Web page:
“It’s been very positive. We’re seeing new clients and old customers who haven’t bought for awhile are also coming back to look. It’s too early to say how the season will end,”  stated Holger Rosselin, director of Windsor’s women’s wear division. “But there’s a lot of spontaneity and people are writing. The basic mood has improved. The higher end had a good year, and there’s a better working atmosphere. The endless complaining has stopped.”

The Windsor women’s collection continues to be upgraded and rejuvenated. “Details are the key, but [are] little, subtle accents that stand for Windsor. Nothing too opulent,” Rosselin said. That means slender fur accents on tweed jackets, a slim velvet waistband on a skirt, accent piping and a bow on the inside of a jacket or coat and blanket stitching on the edges of softly tailored jackets and coats. The look extends beyond classic, with lace skirts, tailored paisley knit or double-faced knit jackets, little pantsuits with cutaway jackets and feminine tulip skirts in masculine fabrics. He expects single blazers to be strong next season, and was surprised at “how many skirts we’ve sold in these days.”

“The business is exciting again. The energy level is up and there seems to be a renewed interest in fashion,” commented Jim Buckley, director of Escada Sport. “The last two years have been extremely hard, but maybe the market’s cleaned up. Those who survived are more professional, and the end consumer is also coming around and is ready to invest in fashion and quality.

“Our cashmere sweater business is booming,” he continued, “which is not something you’d relate to a weak economy. But if they buy a sweater, they want cashmere.”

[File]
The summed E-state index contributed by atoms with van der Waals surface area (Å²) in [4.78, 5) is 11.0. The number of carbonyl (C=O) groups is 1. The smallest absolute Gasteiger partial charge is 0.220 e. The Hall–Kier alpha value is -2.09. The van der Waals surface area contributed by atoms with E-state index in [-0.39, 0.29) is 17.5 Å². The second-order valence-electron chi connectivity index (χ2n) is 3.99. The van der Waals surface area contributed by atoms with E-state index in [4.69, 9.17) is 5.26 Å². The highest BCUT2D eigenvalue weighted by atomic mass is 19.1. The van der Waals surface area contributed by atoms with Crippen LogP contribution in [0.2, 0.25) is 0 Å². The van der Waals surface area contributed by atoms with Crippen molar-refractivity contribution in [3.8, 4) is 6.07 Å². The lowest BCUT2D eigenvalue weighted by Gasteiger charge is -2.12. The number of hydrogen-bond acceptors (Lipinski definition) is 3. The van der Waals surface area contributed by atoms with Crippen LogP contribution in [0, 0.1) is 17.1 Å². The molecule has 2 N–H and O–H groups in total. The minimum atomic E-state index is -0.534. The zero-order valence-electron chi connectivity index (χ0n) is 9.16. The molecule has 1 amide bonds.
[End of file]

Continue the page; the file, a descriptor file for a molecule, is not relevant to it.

Packed with color, Escada Sport “is about free time in the luxury segment, but we’re not a true luxury product,” he noted. Embroidered shearling coats and printed silk dresses are part of the package, as are blanket striped duffle coats, patterned jeans and down jackets. “We’re establishing a sense of occasion in the collection. The customer is even ready to buy technical sports items, and we’re doing more specialized projects” such as Swarovski studded skis, which are coming out in March.

Back at the fairgrounds, CPD presented a more compact, efficient and polished image. Some big-name domestic brands, such as Gerry Weber, Ambiente and Annette Görtz, did double duty, setting up image stands to supplement their city showrooms. Ambiente chief Peter Boveleth said 80 new contacts were made at the fair on Sunday alone, primarily from Scandinavia and Russia. Annette Görtz, who, besides having a Düsseldorf showroom, also exhibited at Pariser Platz in Berlin, said her graphic display of hanging outfits had gotten very good response, “though we don’t know if they’re prospective customers or copyists. But Düsseldorf must remain an order center, which is why we support it.”

The Berlin-based designer Peter O’Mahler, who was exhibiting at the fair after a break of five years, described CPD as “super, super, super. The fair has changed a lot. It’s more attractive, there’s a lot of open, lounge space and a lot of companies have come back. The neighboring environment is very good. It’s paid off, and we’ll only show at fairs versus showrooms next season.” Mahler expects to return to CPD, Pariser Platz in Berlin as well as Munich Fashion Fair Woman.

Ilse Eisenkammer, women’s wear buyer for the specialty store Mode Funk in Aalen near Stuttgart, also said CPD has “improved. There’s more to be seen here than I thought, though it’s still not enough. Retailers need a central fair, and the organizers should be asking the retailers what they need, not the manufacturers.”

Eisenkammer was enthusiastic about next fall. “There are many lovely collections and a lot of innovation in fashion, even from more solid collections, for everyone knows the consumer has everything in her closet and isn’t buying basics. They’re looking for more individuality, and people are following their personal taste more and more,” she said.